The world No. 1 Rafael Nadal has sued the former French sports minister Roselyne Bachelot and demanded €100,000 as she tried to defame Nadal with a dope case cover-up allegation.
In 2012, the 31-year-old had missed the summer Olympics and the last Grand Slam of that season due to a knee injury after his Wimbledon match against Czech ace Lukáš Rosol.
Bachelot has served as a sports minister from 2007 to 2010. In 2016 March on French television she said that the Spaniard had spread the fake news about his knee injury in 2012 to cover up a positive dope test.
"We know that Nadal's famous seven-month injury was without a doubt due to a positive [drug test]," Bachelot told French TV show "Le Grand 8" on 8 March 2016, Tuesday.
"When you see a tennis player who stops playing for long months, it is because he has tested positive and because they are covering it up. It is not something that always happens, but yes it happens more than you think," she further added.
The victim of the allegation and Bachelot both were supposed to attend a court hearing in Paris on 13 October, Friday. The courtroom drama, however, went missing as Nadal and Bachelot both skipped the hearing.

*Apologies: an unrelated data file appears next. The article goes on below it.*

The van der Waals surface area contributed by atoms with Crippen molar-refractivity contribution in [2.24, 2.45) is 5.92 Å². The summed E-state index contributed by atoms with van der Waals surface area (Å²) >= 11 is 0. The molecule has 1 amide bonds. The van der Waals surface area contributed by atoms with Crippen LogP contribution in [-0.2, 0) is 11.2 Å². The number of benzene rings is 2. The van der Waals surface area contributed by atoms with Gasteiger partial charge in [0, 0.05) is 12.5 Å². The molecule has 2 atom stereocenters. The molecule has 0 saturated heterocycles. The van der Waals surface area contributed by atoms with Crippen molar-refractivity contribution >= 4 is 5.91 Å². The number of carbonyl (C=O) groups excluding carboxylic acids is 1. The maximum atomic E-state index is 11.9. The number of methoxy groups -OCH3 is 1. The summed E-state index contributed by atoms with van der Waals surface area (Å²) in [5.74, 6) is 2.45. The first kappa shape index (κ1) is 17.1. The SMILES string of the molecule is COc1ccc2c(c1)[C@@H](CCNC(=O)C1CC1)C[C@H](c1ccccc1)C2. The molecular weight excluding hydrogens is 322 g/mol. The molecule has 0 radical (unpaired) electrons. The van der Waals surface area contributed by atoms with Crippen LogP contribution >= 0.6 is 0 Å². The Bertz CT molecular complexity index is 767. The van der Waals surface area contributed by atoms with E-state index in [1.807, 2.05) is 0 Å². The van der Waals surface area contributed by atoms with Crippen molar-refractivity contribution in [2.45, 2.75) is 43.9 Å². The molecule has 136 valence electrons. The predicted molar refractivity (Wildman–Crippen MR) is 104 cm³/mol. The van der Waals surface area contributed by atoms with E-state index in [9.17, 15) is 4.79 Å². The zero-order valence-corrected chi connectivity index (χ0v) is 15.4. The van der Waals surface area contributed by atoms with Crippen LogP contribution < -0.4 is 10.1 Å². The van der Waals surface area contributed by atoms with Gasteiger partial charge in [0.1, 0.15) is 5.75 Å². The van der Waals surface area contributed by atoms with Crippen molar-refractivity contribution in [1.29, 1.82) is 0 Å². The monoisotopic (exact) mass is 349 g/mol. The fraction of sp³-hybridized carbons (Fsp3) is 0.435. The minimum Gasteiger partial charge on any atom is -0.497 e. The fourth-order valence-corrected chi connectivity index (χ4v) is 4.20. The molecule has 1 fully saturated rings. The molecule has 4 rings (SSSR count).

Patrick Maisonneuve, the prosecutor of Nadal mentioned in the court arena that Bachelot's allegations could have provoked "major consequences" for the player and also could have affected his "existing or future sponsors".
Maisonneuve mentioned about the medical file in the court which had the history of Nadal's knee injury. The lawyer included that the 2017 US Open winner had "asked me to put to bed once and for all what Mrs. Bachelot said by passing on to you his medical file."
On the other hand, the lawyer Olivier Chappuis, from former minister's side, blamed the International Tennis Federation's anti-doping programme. He claimed that the authority has always been "astonishingly lax."
"There is a vast gap between the success he enjoys and the weakness of anti-doping controls," the prosecutor said, as quoted by The Straits Times.
"What sponsor has abandoned Rafael Nadal because of these comments? None," Chappuis said in a strong statement that if his client is found guilty then they are ready to compensate.
Nadal was never accused of failing a drug test; neither did he face a criminal charge for using a banned substance.
"I am tired of these things. I let it go a few times in the past. No more," Nadal said.
He also said that he never expected such a comment from a person who had worked as a minister of a country like France.
"If somebody like her, who should be serious, can say this stupid stuff then now is the moment to say, 'OK, from now everybody who is going to speak of this kind of stuff with no proof then I'm going to do the same and take legal action against that person," he further added.
"I know how much I did to be where I am, and I know 100 percent my values," Nadal concluded.
As expected, the court will give the judgement on 16 November, Monday.